Regardless, with the price increasing by 10% in each round, the price per MHzPOP in New York and Los Angeles would exceed that in the AWS-3 auction before the end of this week, implying that a resolution has to be reached very soon. If DISH is the one to exit, then it looks like Ergen will not be reallocating eligibility elsewhere, and DISH’s current eligibility (256,000 bidding units if it is bidding on 8 blocks in New York and 2 in Los Angeles) is likely higher than the excess eligibility total of all the remaining bidders combined (~182,000 bidding units at the end of Round 24 if all the available licenses were sold). This implies that a rapid end to Stage 1 of the auction is now likely, perhaps even this week and almost certainly before the end of next week, with total proceeds in the region of $30B.
Of course we will then need to go back to the next round of the reverse auction, but it looks plausible that convergence may be achieved at roughly $35B-$40B, potentially with as much as 80-90MHz sold (i.e. an average price of ~$1.50/MHzPOP). If DISH is forced out in Stage 1, then prices in key markets would probably not go much higher in future rounds of the forward auction, so the main question will be how quickly the reverse auction payments decline and whether this takes 1, 2 or 3 more rounds.
Also, based on the bidding patterns to date, it seems likely that Comcast may well emerge from the auction with a significant national footprint of roughly 20MHz of spectrum, potentially spending $7B-$10B. In addition, unless the forward auction drops to only 70MHz being sold, all four national bidders could largely achieve their goals, spending fairly similar amounts except in New York and Los Angeles, where one or two of these players are likely to miss out. In those circumstances, it will be interesting to see who would feel the need to pay Ergen’s asking price of at least $1.50/MHzPOP (and quite possibly a lot more) for his AWS-3 and AWS-4 spectrum licenses.
UPDATE (8/30): Bidding levels in New York and Los Angeles dropped dramatically in Round 25 (to 10 and 8 blocks respectively), with total bidding units placed (2.096M) now below the supply of licenses (2.177M) in Stage 1. This very likely means that DISH has given up and Stage 1 will close this week at an even lower price of ~$25B, with convergence of the forward and reverse auction values probably not achieved until the $30B-$35B range. This lower level of bidding activity increases the probability that 4 stages will now be required, with only 70MHz being sold in the forward auction at the end of the day.
In late July, EchoStar raised $1.5B in debt, to add to its existing $1.5B in cash and marketable securities. Echostar’s lack of obvious need for these additional funds has led to considerable speculation about what the company’s intentions are, including the possibility of an Avanti acquisition.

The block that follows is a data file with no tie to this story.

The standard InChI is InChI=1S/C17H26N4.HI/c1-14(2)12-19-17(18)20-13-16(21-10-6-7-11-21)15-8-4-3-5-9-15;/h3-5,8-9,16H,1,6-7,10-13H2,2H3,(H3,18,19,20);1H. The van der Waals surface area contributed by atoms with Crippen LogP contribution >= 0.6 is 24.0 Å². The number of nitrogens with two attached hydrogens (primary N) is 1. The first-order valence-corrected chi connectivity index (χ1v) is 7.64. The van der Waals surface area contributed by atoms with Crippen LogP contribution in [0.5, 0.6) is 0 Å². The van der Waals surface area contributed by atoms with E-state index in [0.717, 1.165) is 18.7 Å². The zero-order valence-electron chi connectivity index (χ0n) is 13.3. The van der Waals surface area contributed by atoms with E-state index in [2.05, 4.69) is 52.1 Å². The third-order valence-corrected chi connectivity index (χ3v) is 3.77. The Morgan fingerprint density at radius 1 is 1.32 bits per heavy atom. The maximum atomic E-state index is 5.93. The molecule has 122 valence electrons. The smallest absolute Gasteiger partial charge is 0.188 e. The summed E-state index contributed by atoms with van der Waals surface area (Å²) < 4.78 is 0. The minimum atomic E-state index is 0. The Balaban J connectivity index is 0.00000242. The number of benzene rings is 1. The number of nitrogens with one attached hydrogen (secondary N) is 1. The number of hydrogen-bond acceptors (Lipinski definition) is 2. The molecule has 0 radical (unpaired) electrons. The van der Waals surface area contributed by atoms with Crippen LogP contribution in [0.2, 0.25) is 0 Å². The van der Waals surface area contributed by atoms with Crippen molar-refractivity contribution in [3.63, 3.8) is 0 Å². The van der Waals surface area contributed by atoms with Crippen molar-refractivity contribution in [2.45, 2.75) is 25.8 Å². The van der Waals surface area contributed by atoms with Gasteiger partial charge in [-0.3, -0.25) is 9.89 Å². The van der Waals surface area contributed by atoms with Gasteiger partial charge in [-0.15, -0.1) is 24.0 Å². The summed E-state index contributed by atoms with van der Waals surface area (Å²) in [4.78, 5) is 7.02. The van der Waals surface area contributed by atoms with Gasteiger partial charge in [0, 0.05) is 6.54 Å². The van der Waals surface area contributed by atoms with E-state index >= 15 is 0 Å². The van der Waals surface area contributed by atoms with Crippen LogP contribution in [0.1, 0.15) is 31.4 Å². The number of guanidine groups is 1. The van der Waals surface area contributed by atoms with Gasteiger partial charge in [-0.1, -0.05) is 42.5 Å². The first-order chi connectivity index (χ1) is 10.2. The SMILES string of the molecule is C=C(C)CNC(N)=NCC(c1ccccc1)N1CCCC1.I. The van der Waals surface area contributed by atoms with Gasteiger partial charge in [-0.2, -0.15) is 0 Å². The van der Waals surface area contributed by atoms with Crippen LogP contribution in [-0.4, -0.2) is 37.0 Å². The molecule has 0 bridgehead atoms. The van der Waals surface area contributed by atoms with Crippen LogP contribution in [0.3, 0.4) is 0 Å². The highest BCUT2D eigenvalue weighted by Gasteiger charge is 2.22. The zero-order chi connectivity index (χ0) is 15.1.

As an aside, Avanti is clearly in serious trouble, having leaked the possibility of an Inmarsat acquisition on Friday, in order to try and drum up more interest in its sale process, only to be rebuffed by Inmarsat today, with Inmarsat stating that “it has withdrawn from Avanti’s announced process and it is not considering an offer for the shares of Avanti.”
It seems very likely that there is no potential buyer for the company (otherwise the leak would not have been needed) and therefore Avanti will be forced to file for bankruptcy on or around October 1 when its next bond interest payment is due. Inmarsat would clearly be interested in certain Avanti assets, including Ka-band orbital slots for its I6 and I7 satellites and possibly the Hylas-1 satellite for additional European capacity, but these can be picked up in bankruptcy, likely for no more than $100M. And it is hard to imagine other mooted potential buyers, such as Eutelsat and EchoStar being more generous: Eutelsat has made it clear it does not intend to invest more in Ka-band satellites until they reach terabit-class economics, while Charlie Ergen’s past adversarial relationship with Solus and Mast (in DBSD, TerreStar and LightSquared) makes him very unlikely to bail out Avanti’s investors. At this point, it is therefore probable that there will be no buyer for Hylas-4, forcing Avanti’s bondholders to continue to fund its construction, if they want to avoid a NewSat-like situation, where the nearly completed satellite is simply abandoned and handed over to its manufacturer.